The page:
One of the things I’ve learned over the course of many years of drinking, studying, and writing about tea is that everyone likes what they like and there really is no one correct way to do things. Of course, there are certain useful guidelines to follow if you want the best cup of tea – such as don’t oversteep or overheat your tea – but, when it comes to the mechanics of making tea, there are many ways to get the job done. A gongfu fancier might cringe at my practice of heating water in a Pyrex measuring cup in the microwave and steeping in a gravity-type infuser but it works well for me.
Having put in my plug for all of this goodness, light, and tolerance, I’m now going to respectfully say that I don’t think K-Cup tea will be on my menu anytime soon. That’s okay and neither will Earl Grey, Lapsang Souchong, or milk, lemon, and sugar, now that you mention it. That’s just a matter of personal preference. Of course, I haven’t actually tried a K-Cup of tea yet and so maybe I’m going off half-cocked but I can see a few reasons why I’ll stick with my current process.
If you’re like me and you haven’t really kept tabs on the K-Cup it might help to know that it’s a technology developed by Massachusetts-based company Keurig in 1998. At their Web site the company claims that “we’re the leading single cup brewing system in North America.”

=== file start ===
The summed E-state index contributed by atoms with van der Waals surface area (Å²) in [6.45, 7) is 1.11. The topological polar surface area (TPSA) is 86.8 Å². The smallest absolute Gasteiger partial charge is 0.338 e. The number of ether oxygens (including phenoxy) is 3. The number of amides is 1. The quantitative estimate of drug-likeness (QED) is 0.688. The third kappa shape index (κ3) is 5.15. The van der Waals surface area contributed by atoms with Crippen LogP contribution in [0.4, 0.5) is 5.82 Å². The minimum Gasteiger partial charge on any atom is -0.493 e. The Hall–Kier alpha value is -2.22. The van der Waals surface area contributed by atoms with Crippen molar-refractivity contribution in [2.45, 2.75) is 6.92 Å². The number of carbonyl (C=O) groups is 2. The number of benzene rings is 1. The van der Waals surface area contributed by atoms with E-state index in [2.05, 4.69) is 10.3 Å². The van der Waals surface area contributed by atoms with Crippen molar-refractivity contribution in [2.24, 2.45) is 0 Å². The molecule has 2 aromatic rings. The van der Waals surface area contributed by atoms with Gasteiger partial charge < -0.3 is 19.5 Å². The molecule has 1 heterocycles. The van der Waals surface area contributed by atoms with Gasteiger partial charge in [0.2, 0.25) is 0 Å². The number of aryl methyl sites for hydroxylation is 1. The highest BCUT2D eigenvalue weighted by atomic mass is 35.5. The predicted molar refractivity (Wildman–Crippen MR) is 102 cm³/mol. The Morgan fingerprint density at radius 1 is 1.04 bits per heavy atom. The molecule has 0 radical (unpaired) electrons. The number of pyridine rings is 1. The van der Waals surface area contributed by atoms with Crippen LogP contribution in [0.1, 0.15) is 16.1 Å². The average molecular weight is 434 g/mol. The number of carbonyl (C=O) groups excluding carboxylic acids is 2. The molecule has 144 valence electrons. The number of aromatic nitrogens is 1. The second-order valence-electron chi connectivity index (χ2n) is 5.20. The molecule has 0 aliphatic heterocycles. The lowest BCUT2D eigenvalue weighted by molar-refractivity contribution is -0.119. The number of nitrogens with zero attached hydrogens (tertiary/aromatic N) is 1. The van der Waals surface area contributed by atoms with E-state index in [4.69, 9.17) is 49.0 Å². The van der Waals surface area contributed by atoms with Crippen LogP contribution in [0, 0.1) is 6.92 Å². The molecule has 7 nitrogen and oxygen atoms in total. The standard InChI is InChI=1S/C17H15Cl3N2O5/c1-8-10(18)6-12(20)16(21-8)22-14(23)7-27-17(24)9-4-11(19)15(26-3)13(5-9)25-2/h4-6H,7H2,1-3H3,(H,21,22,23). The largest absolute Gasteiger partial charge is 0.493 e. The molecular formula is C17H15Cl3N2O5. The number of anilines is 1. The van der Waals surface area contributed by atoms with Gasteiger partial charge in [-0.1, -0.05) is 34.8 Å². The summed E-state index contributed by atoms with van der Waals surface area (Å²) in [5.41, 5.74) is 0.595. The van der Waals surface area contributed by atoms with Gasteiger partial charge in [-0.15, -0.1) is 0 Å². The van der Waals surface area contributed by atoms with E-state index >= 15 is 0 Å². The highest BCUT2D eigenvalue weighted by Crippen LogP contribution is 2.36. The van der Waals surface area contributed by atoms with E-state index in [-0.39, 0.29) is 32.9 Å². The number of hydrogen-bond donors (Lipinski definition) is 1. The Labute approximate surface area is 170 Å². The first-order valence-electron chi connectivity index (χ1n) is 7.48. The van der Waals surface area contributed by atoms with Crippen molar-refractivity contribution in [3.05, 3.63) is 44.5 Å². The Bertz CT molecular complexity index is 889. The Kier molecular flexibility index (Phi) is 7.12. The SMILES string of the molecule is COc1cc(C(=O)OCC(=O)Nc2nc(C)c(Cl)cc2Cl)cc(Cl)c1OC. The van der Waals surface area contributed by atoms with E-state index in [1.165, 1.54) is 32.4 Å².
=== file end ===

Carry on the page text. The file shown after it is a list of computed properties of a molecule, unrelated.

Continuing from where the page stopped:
Something else you’ll see at the site is that a fair amount of the content seems to be rather coffee-centric, although you can check out some of the other products here and here, including tea, hot chocolate, and more. Which would be my primary reason for not becoming a K-Cup drinker. Like many other American tea drinkers, I’ve pretty much grown accustomed to the fact that tea is something of a poor cousin to coffee, and I’d be fine with that if there was a wide selection of the teas I wanted to drink in K-Cup form. Given that I like to try as many premium single-estate teas – especially black and green – as I can get my hands on, I don’t see that happening.
The other major issue for me would be the gadget factor. I’ve tried a number of high-falutin’ tea gadgets so far, some so “automatic” that they do almost everything but pour the tea in your mouth, and I liked some of them quite a bit. But for me, the so-called convenience of using such gadgets doesn’t really do much for me, and I typically revert back to the tried and true method that I mentioned above.
Which works quite nicely for me but it might not for you. Maybe you’ll find K-Cup tea to be the greatest thing since sliced bread or the wheel. Which is great, and to you I’ll simply say “bottoms up.”
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